In traditional Chinese folklore it is said that upon returning from a successful battle with the barbarians of the south, legendary Shu chancellor and strategist Zhuge Liang invented mantou, China’s most popular bread today. To return to their homeland, Zhuge and his army had to cross the Lu River, but found it impossible to do so thanks to its never-ending waves and powerful current. When the locals informed him that the only way the river would cease to be so treacherous was by offering a sacrifice of human heads to the River God, the kind hearted leader refused. But being the clever man that he was, he formulated another plan: instead of offering human flesh to the river, Zhuge and his men wrapped beef and lamb inside flour dough, crafted them into head shapes and steamed them. When they threw these makeshift ‘heads’ into the water, the River God was fooled, the river was calmed, and Zhuge and his men crossed without incident on their way home.
Whether or not this really happened, it’s a great tale to demonstrate the prestigious place bread occupies in China’s culinary tradition. The word mantou is actually a homophone of the word mántóu, which literally translates to “barbarian’s head”.
In the West, bread is a staple part of many diets but, ask most westerners what the staple foods of China are and they will almost certainly reply “rice and noodles”, entirely unaware that in parts of Northern China it is bread that anchors the diet, and that it has a long and rich history in the middle kingdom.
The bread enjoyed by many in China is rather different to that which expats are used to back home. Though bakery chains like Christine’s and 85 Café, often exported from Hong Kong or Taiwan, are increasingly ubiquitous, (especially in ex-European holding points like Shanghai), traditional Chinese bread is prepared in very different ways. Even the baked goods on offer in China are very different thanks to a lingering sweetness, as any slightly homesick expat will attest.
The most typical variety of Chinese bread is based on Zhuge Liang’s creation; mantou, a small, soft bun that is steamed rather than baked. Thanks to its method of preparation, steamed bread’s texture is a little thicker and stodgier than much of the West’s baked loaves. It also carries a little sweetness thanks to the addition of sugar, particularly in China’s southern provinces. This makes it easy to eat by itself as a basic light breakfast, but expats may often prefer it as baozi, (stuffed with meat or vegetables), or barbequed over coals with a little oil and spices. Similar bread with a twist is widely available in northern China which is known as wotou, similar to mantou but effectively a type of steamed corn bread.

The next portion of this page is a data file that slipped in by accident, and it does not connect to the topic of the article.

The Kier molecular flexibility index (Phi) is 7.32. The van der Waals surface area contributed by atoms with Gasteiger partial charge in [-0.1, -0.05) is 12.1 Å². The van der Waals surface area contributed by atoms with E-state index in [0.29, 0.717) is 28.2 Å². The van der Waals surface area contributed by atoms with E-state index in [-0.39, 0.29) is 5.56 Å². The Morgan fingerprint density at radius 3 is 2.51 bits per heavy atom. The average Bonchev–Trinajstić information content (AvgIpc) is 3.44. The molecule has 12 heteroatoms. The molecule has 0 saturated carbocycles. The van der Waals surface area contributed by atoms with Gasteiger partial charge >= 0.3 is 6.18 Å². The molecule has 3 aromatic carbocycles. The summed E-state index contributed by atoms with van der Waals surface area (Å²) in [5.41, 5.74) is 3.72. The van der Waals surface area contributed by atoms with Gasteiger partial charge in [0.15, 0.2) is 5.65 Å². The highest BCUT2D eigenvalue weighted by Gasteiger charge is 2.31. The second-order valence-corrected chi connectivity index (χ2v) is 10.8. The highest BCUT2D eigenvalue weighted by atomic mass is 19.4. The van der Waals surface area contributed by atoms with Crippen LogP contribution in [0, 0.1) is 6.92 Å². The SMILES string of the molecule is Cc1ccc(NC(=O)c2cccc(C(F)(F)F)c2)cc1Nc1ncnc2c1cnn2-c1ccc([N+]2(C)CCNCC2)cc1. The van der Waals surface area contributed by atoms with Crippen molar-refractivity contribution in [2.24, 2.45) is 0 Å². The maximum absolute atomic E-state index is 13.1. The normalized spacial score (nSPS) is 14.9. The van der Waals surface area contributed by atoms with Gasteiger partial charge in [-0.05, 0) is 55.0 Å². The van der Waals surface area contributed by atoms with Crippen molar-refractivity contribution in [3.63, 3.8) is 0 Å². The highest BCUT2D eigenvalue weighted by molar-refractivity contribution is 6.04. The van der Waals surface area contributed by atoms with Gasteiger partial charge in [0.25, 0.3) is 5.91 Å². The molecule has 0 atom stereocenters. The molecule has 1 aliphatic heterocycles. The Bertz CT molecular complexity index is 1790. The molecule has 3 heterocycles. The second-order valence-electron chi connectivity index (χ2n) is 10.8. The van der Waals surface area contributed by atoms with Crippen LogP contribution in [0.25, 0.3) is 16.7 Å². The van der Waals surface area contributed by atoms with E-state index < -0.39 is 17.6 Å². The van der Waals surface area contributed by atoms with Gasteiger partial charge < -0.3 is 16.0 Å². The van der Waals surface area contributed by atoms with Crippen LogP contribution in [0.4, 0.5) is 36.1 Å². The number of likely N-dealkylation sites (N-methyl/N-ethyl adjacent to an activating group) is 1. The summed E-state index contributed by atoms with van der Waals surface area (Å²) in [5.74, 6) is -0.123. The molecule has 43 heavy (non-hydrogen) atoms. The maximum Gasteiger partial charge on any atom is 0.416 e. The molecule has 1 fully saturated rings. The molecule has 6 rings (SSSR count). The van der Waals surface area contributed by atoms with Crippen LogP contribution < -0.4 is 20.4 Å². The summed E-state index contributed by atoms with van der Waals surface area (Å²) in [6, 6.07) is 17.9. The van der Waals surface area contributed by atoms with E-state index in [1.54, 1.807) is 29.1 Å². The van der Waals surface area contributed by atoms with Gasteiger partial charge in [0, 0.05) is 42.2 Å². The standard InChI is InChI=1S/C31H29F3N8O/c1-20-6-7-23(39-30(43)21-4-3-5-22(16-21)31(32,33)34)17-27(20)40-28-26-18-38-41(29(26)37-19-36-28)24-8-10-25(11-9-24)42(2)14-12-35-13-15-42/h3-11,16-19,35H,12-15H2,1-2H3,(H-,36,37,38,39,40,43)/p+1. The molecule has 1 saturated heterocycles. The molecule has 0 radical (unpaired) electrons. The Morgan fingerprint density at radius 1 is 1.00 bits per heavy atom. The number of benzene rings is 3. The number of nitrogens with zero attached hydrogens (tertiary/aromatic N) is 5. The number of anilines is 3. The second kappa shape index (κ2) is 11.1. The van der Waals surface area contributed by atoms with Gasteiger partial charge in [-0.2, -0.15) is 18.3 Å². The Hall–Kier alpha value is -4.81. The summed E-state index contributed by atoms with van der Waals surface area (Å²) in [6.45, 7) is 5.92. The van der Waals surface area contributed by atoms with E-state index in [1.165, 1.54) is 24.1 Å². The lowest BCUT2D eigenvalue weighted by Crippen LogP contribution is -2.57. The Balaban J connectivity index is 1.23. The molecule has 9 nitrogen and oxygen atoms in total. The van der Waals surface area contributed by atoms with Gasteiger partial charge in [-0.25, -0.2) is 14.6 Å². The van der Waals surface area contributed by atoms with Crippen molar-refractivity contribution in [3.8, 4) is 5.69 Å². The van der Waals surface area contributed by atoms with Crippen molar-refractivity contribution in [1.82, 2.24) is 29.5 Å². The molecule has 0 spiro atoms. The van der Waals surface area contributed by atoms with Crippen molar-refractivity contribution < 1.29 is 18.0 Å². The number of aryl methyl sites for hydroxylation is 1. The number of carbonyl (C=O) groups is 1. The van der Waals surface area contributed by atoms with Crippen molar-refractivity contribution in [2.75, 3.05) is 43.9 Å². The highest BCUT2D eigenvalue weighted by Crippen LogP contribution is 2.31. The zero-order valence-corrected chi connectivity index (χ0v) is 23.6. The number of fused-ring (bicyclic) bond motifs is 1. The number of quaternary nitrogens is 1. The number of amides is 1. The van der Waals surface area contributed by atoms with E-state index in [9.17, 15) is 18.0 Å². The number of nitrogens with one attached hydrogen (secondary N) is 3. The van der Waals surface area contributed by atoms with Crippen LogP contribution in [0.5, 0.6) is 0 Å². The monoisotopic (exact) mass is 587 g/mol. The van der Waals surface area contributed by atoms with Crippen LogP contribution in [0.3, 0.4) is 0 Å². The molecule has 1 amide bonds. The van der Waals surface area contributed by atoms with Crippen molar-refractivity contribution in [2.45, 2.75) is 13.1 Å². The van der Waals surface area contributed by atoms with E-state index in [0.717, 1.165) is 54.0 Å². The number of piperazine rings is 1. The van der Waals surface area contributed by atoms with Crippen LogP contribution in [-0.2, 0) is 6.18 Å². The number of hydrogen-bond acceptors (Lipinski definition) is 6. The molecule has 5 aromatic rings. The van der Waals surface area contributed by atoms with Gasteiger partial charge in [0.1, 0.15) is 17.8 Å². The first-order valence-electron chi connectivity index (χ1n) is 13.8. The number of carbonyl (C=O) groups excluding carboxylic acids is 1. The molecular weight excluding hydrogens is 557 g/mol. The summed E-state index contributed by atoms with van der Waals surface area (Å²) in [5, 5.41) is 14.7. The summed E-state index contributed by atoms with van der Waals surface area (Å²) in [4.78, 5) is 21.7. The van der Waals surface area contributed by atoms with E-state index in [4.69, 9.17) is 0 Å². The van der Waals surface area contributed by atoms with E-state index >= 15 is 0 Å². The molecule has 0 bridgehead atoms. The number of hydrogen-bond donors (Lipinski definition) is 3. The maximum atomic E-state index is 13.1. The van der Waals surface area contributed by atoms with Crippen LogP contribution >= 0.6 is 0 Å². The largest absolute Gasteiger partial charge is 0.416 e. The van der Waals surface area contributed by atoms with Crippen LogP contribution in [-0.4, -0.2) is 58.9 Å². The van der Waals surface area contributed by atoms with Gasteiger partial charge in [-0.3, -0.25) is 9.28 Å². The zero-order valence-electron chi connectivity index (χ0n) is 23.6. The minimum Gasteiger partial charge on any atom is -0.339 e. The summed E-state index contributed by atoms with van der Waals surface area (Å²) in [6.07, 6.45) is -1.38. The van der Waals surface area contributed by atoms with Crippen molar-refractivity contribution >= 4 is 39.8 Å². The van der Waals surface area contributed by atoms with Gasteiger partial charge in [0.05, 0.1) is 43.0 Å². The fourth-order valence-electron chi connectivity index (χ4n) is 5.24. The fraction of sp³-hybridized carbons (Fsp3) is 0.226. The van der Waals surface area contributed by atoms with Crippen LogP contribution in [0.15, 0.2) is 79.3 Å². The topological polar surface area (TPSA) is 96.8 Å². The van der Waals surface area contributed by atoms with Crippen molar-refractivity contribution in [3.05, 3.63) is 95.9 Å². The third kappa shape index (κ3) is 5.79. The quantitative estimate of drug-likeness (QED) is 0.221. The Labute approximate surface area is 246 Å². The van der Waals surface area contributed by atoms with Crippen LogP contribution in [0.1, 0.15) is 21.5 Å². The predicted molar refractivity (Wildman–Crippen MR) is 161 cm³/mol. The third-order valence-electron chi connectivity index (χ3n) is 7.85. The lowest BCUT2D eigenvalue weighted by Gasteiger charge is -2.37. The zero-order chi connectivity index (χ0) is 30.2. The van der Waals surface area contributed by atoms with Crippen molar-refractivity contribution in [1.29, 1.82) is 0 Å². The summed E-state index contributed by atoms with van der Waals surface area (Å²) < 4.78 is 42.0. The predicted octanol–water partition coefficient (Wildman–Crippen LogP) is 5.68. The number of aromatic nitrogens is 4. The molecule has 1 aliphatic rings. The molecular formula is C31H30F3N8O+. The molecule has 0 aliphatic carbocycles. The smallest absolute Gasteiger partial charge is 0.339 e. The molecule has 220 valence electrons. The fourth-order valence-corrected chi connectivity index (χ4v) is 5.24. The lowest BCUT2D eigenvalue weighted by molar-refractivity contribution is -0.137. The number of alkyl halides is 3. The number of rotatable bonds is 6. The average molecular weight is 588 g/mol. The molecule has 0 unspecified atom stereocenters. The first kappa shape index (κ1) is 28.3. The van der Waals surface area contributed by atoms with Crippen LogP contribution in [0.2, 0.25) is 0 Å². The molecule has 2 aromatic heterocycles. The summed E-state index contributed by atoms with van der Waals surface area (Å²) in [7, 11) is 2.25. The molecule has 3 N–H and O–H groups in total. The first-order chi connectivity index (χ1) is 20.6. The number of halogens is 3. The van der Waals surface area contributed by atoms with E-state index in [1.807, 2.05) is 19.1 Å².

Of course, China loves food too much to settle for just one sort of bread, and the ubiquity of mantou is rivaled by something the Chinese call bing. This is a Chinese term for flattened, circular breads made with wheat-flour that can take many forms and are cooked in a variety of ways, (though once again, they are rarely baked). Bing is often delicious, but it is also frequently the less healthy option; cong you bing, (or scallion pancakes), are made up of dough and minced scallions, then pressed and fried in a generous helping of oil, while jian bing is effectively an egg crepe, fried on a griddle and wrapped around a deep fried cracker with some sweet bean sauce.
cong you bing
Those who like their street food breakfasts a little sweeter will sometimes snack on a combination of jian bing and another type of Chinese bread; youtiao, which can serve as an alternative filling. Another less-than-healthy option, youtiao is a deep-fried strip of slightly sweetened dough, which is frequently dipped in warm soy milk or soup. All of these varieties are most often a casual food served by vendors at the side of the street, and delicious as they are, they may not appeal to the more discerning and health conscious of Shanghai’s residents. They are, however, pretty essential to understanding how dough and ‘bread’ can work in China.
Although we think of China as a nation of rice and noodles, bread plays a key role in many of the nation’s regional cuisines and is crucial for those who really want to dive in to the Chinese eating experience. They might not always hit the spot the same way a crusty, freshly baked rustic loaf will, but the rich variety, long history and Chinese knack for seasonings mean that, perhaps surprisingly, China’s bread really can stand up to its foreign cousins.
Bread can be a great contributor to a healthy diet (provided it isn’t deep fried or filled with fatty meat). Mantou has similar nutritional values to baked white bread, which generally contains around 66 calories per slice, (about 33% of your recommended daily intake), very little fat, and small but helpful doses of protein, calcium and iron, (about 5% of your recommended daily intake).
For those of you wanting to balance Chinese mantou, youtiao or bing with something more familiar, FIELDS also offers a range of French Baguettes, German Rye Breads, Bagels and Buns.